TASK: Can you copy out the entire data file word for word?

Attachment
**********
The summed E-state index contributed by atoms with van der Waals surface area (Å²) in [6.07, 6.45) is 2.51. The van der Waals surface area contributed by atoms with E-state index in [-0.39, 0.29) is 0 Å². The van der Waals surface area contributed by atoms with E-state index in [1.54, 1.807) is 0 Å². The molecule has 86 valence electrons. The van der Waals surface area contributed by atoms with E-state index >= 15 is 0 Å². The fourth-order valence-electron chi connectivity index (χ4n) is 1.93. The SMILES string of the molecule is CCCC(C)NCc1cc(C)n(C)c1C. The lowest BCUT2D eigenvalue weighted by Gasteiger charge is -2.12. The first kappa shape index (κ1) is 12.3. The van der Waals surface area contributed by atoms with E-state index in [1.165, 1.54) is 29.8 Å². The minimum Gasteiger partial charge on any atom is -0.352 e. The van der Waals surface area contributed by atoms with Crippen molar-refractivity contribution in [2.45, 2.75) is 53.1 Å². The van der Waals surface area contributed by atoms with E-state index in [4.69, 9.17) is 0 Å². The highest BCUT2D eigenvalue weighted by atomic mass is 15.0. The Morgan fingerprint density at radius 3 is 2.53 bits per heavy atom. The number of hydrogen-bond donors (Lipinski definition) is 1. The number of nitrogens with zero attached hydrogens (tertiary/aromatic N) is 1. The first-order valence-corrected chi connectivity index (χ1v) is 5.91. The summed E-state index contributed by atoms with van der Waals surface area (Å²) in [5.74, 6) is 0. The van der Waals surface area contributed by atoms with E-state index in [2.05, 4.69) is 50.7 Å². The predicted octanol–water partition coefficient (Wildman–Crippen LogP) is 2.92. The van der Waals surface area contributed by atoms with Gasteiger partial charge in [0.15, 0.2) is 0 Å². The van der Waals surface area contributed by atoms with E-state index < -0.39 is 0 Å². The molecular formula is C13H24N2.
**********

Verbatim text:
The summed E-state index contributed by atoms with van der Waals surface area (Å²) in [6.07, 6.45) is 2.51. The van der Waals surface area contributed by atoms with E-state index in [-0.39, 0.29) is 0 Å². The van der Waals surface area contributed by atoms with E-state index in [1.54, 1.807) is 0 Å². The molecule has 86 valence electrons. The van der Waals surface area contributed by atoms with E-state index >= 15 is 0 Å². The fourth-order valence-electron chi connectivity index (χ4n) is 1.93. The SMILES string of the molecule is CCCC(C)NCc1cc(C)n(C)c1C. The lowest BCUT2D eigenvalue weighted by Gasteiger charge is -2.12. The first kappa shape index (κ1) is 12.3. The van der Waals surface area contributed by atoms with E-state index in [1.165, 1.54) is 29.8 Å². The minimum Gasteiger partial charge on any atom is -0.352 e. The van der Waals surface area contributed by atoms with Crippen molar-refractivity contribution in [2.45, 2.75) is 53.1 Å². The van der Waals surface area contributed by atoms with E-state index in [4.69, 9.17) is 0 Å². The highest BCUT2D eigenvalue weighted by atomic mass is 15.0. The Morgan fingerprint density at radius 3 is 2.53 bits per heavy atom. The number of hydrogen-bond donors (Lipinski definition) is 1. The number of nitrogens with zero attached hydrogens (tertiary/aromatic N) is 1. The first-order valence-corrected chi connectivity index (χ1v) is 5.91. The summed E-state index contributed by atoms with van der Waals surface area (Å²) in [5.74, 6) is 0. The van der Waals surface area contributed by atoms with E-state index in [2.05, 4.69) is 50.7 Å². The predicted octanol–water partition coefficient (Wildman–Crippen LogP) is 2.92. The van der Waals surface area contributed by atoms with Gasteiger partial charge in [0.15, 0.2) is 0 Å². The van der Waals surface area contributed by atoms with E-state index < -0.39 is 0 Å². The molecular formula is C13H24N2.